The Bears usually begin this time of year with a number in mind.
It's at least two -- and often three or four.
It's the amount of offensive linemen they need to find before the next season, faced with an off-season of buying and drafting to provide protection for a quarterback who has spent the previous year running for his life.
Shockingly, the Bears this week are not shopping on the offensive line for the first time in years.
"I don't remember a time when we finished a season and felt like we had a chance to keep the whole group together, because of health or contracts or whatever," said 13-year veteran Roberto Garza, after the Bears' final game of 2013.
"We'll see what happens with me, but if they want me, I think we have a great group that plays well together and could be together for a while."
Turns out the Bears wanted Garza, and they will keep the line entirely intact for consecutive years.
Now that you've caught your breath, remember that the Bears rebuilt the line one year ago, first adding tackle Jermon Bushrod and guard Matt Slauson to the left side in free agency, then drafting the right side with guard Kyle Long and tackle Jordan Mills.
Combined with a genuine offensive coaching mind, more weapons, a happy Jay Cutler and a backup QB who could step in and play, the Bears merely finished second in the NFL in points scored in 2013, after being 16th and 17th the previous two seasons.
The Bears set team records for passing touchdowns, passer rating, passing yards, total yards and first downs.
Now, they go into the second year of an offense with a head coach and QB knowing each other's strengths and weaknesses, and with two stars at receiver, a productive running back and a legit tight end.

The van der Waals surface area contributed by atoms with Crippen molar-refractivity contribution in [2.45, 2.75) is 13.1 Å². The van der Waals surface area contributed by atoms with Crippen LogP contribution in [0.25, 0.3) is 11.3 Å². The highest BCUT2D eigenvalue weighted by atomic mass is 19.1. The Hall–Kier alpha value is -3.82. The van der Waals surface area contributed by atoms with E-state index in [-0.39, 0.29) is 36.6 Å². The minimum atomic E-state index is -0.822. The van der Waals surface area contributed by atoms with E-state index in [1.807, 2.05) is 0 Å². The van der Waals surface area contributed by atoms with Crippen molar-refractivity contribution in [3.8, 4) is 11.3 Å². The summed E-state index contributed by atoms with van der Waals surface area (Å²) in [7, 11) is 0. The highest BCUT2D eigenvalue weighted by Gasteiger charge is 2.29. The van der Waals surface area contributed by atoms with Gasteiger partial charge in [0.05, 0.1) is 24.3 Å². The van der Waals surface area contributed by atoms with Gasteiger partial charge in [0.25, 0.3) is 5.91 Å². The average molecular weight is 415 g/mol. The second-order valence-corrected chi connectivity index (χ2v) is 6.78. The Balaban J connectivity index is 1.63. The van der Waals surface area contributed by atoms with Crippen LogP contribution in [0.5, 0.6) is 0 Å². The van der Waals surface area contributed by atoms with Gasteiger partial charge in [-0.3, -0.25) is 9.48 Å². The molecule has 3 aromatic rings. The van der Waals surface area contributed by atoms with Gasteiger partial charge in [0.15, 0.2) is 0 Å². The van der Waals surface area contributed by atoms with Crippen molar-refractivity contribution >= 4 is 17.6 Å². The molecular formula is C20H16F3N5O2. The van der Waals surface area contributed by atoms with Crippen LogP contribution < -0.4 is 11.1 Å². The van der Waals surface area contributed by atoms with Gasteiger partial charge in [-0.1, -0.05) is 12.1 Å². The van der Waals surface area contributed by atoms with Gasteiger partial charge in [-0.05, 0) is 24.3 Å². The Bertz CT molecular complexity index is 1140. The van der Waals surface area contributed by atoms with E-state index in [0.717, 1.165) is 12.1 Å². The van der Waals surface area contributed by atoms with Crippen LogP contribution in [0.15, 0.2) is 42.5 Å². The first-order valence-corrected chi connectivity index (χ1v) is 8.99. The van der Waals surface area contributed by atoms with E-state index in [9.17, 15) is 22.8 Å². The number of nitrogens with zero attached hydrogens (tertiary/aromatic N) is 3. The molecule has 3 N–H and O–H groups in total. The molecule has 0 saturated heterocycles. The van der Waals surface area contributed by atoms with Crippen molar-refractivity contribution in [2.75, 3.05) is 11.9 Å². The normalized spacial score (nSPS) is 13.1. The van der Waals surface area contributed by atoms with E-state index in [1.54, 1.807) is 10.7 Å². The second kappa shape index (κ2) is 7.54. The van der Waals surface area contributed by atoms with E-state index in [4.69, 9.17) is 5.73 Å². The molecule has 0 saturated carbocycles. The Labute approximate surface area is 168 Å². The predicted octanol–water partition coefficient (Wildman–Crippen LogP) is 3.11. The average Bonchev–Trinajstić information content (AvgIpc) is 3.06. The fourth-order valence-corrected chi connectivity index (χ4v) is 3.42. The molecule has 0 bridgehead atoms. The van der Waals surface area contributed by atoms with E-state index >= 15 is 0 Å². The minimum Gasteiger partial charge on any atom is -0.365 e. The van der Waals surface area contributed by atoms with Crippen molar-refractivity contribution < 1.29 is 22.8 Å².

There is no reason to think that the offense won't take a significant step forward -- and it was already very good last season.
So the hard part is done. The Bears have a head coach with an offensive outlook on football. They have a quarterback. They have a line that can protect him. They have a running game. They have weapons.
Remember, this is the Chicago Bears we're talking about, and they have an NFL offense.
When the Bears eschewed defense last spring in favor of building an offense, they had to figure it would take years, not days, to put in place a system and a group of players they could rely on to function in a 21st century offense.
The fact that it happened so quickly only means they can now get started on rebuilding a defense that was historically bad in 2013.
They would have to get very lucky to have the kind of impact in short order that they did on offense, but it doesn't mean the defense can't get considerably better this off-season.
As it always does on offense, the defense also begins on the line, and the Bears will focus much of their attention in free agency and the draft on rebuilding a line that was decimated by injuries, age and poor performance.
Sure, they fell to 30th in points allowed, 30th in yards allowed and 25th in third-down percentage, but that's nothing compared to being dead last in rushing yards allowed -- by 410 yards.
So after bringing back Jeremiah Ratliff and Nate Collins, on Day 1 of free agency the Bears signed defensive end Lamarr Houston and safety Ryan Mundy.
Yeah, there's a lot of work to do and it won't be done in one off-season, and certainly not in one day of free agency, but between the draft and free agency, if they can find a lineman who gets to the QB, a tackle to wreak havoc in the middle and a play-making safety before they go to camp, they can make big strides and at least get back to being a top-20 defense.
That would be enough -- with a great offense -- to make the playoffs. It probably won't be enough to win the Super Bowl, but you have to start somewhere.
The Bears started with their offense -- and it was long overdue.
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